Today is the 112th birthday of Richard Overton, America’s oldest living WWII veteran.

Richard Overton

Happy Birthday Richard Overton!

The grandson of a slave is now America’s oldest living World War II veteran. Richard Overton lives in Austin and turned 112 today, May 11th. He retired 25 years ago at the young age of 85, after spending decades working two jobs—one as a courier and the other in a furniture store. Overton is also thought to be the third oldest man in the entire world. He has outlived nearly everyone in his entire family.

For his 109th birthday, he celebrated by having burgers and milkshakes and smoked a few cigars. Incredibly, he was still driving and mowing his own lawn.  While he could move to an assisted living home, relatives are trying to keep him in his own home where he has lived comfortably for so very long.

Richard Overton finally gets his wish.

Overton finally received an honor that was long overdue—he got to visit the National Museum of African American History and Culture in Washington, D.C.

You see, Richard Overton is very jovial and popular, and since his retirement, he’s had a steady stream of visitors to his home. They sit out on the front porch, sipping tea, and soaking in Overton’s words of wisdom. During one such visit, he mentioned to a friend that he sure would like to visit that museum “in the District.”

In April, his wish came true. Overton soon found himself and a few friends aboard a private jet headed to Washington, D.C. He was given a private tour of the museum he had longed to see—and he said he enjoyed every bit of it. Overton truly got the celebrity treatment he deserved. Former Secretary of State Colin Powell serves on the museum board and phoned Overton to welcome him.

Overton and His Buddy, Barack

Richard Overton

Official White House Photo by Lawrence Jackson – https://www.flickr.com/photos/whitehouse/10811751293/
President Barack Obama greets Richard Overton, with Earlene Love-Karo, in the Blue Room of the White House, Nov. 11, 2013. Mr. Overton, 107 years old and the oldest living World War II veteran, attended the Veteran’s Day Breakfast at the White House.

He said it was incredibly meaningful to see the African American story told over time, from slavery to present day. Overton said he’d seen some of the history, but that seeing it all at once was amazing. In particular, Overton expressed tremendous pride about Barack Obama being elected as the first African American president. Overton had the great fortune of meeting President Barack Obama at the White House. At the museum that day, onlookers definitely noticed that Overton sat taller in his wheelchair when he came to the Obama exhibit. “Yes, sir! That’s my friend,” Overton exclaimed.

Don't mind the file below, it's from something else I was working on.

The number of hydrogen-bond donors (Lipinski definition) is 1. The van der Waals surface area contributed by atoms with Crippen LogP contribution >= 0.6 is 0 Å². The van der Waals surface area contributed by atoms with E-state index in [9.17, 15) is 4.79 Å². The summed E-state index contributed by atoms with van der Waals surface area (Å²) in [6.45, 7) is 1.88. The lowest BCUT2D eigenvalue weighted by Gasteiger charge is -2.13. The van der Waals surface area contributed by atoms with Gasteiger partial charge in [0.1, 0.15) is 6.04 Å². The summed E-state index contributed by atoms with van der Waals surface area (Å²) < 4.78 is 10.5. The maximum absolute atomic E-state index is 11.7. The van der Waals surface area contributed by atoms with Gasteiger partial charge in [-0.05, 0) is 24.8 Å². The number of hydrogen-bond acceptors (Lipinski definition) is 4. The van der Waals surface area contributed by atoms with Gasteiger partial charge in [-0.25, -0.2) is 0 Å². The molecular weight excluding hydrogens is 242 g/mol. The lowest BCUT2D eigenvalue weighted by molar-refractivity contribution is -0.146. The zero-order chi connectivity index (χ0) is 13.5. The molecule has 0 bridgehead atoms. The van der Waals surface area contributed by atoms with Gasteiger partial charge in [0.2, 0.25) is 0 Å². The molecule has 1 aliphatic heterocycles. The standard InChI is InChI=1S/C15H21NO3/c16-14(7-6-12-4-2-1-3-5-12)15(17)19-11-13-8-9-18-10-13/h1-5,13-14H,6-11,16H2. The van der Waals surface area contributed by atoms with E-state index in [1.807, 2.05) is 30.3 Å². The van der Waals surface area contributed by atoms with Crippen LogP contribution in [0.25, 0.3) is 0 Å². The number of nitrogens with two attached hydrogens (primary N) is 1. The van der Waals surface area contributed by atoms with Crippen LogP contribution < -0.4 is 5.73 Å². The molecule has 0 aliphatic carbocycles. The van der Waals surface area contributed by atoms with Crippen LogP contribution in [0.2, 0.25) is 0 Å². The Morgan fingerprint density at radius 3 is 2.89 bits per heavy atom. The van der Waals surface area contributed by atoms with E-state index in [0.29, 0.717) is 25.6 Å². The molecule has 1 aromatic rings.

Richard Overton and History

Richard Overton 1940s

Richard Overton during military service in the 1940s. CC, WikiMedia Commons U.S. Military

Overton was born a Texan on May 11, 1906. As a young man, he served in the Pacific from 1942 to 1945. He was a proud member of the 1887th Engineer Aviation Battalion, an all-black regiment, and served as a sharpshooter in Pearl Harbor and Okinawa.

As a boy, Overton remembers listening to his grandfather’s tales of being a slave in Tennessee. When he was freed after the Civil War, Overton’s granddad settled his family in Texas.

So just how did the museum visit happen? Like so many opportunities in life, Overton’s fortune came by way of the “friend of a friend” route.

Allen Bergeron is a longtime friend of Overton’s and met him via the Austin Military Veterans Program. Bergeron knew of Overton’s desire to visit the museum, and as luck would have it, Bergeron also happens to be friends with one of the largest donors to the museum, billionaire entrepreneur and philanthropist Robert Smith—he donated $20 million to the museum fund.

Bergeron had tried to organize a meeting between the two men for years and finally made it happen. He arranged a meeting on a Friday evening whereby Smith visited Overton in his home. As the two swapped war stories and ate a catfish dinner, Smith asked Overton if he had any plans for the weekend.

The rest, as they say, is (truly) history.

Overton’s secret to long life? Cigars. Whiskey. And speaking his mind, which he did at the museum. He said, “I don’t see my name up there” when visiting the museum’s World War II exhibit. His friends laughed and Overton responded by saying, “Don’t worry. One of these days it will be.”

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